Flexible office provider WeWork is reportedly facing bankruptcy, as demand for co-working spaces has weakened as a result of the Covid-19 pandemic.
The New York-based company has been struggling with a large debt and losses for several years, losing up over 98% of its market value.
On 1 November, WeWork did not pay the interest on its bonds and was given a 30-day grace period.
On 30 October, the company said that it was talking to some of its investors, such as SoftBank and Goldman Sachs, about how to restructure its debt.
Last week, London-based property developer Helical evicted WeWork from six floors of The Bower building on Old Street in London due to non-payment of rent for the September quarter.
WeWork was allowed back into the building after signing a short-term lease and paying all of the outstanding rent and fees.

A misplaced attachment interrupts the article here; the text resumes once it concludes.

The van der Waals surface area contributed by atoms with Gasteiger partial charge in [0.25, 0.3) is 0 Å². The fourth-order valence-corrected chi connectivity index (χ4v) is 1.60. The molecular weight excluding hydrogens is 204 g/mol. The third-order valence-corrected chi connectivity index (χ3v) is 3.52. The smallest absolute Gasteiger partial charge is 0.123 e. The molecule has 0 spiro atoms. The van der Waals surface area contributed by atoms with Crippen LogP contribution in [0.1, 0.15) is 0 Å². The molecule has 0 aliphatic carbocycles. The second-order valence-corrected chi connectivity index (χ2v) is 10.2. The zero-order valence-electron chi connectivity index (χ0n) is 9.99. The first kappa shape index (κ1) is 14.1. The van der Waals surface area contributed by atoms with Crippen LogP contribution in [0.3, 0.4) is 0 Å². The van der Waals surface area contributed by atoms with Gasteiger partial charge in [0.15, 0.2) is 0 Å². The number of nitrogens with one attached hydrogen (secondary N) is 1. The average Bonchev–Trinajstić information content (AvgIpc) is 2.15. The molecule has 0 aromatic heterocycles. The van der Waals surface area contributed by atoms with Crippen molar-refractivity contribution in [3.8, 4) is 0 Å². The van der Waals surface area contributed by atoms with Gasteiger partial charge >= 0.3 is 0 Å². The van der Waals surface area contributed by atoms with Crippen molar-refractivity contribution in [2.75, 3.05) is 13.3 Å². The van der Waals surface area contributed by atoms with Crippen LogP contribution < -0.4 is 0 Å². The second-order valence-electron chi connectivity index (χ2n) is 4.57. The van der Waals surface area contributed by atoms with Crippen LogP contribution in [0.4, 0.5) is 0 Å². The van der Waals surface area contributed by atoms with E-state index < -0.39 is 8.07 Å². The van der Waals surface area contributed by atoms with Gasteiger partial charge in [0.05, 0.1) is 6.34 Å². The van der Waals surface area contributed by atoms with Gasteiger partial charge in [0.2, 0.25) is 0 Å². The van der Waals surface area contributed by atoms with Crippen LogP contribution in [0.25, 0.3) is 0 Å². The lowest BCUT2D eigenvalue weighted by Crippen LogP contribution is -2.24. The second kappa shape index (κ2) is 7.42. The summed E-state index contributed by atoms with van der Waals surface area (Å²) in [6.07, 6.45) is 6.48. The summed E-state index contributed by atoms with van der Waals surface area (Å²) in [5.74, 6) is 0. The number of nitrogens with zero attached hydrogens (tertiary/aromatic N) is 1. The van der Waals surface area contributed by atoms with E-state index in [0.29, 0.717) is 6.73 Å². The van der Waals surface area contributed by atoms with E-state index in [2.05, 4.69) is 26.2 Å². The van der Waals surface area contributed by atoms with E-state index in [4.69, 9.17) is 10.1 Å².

The company lost $696 mln (€653 mln) in the first six months of the financial year to 30 June.
At the time, WeWork's interim CEO, David Tolley, said that the negative performance was due to an ‘excess supply in commercial real estate, increasing competition in flexible space and macroeconomic volatility’.
According to press reports, WeWork could start closing some of its buildings across the world.
In Europe, the company has co-working space and offices in Belgium, the Czech Republic, France, Germany, Ireland, Italy, The Netherlands, Norway, Poland, Portugal, Russia, Spain, Sweden and the UK.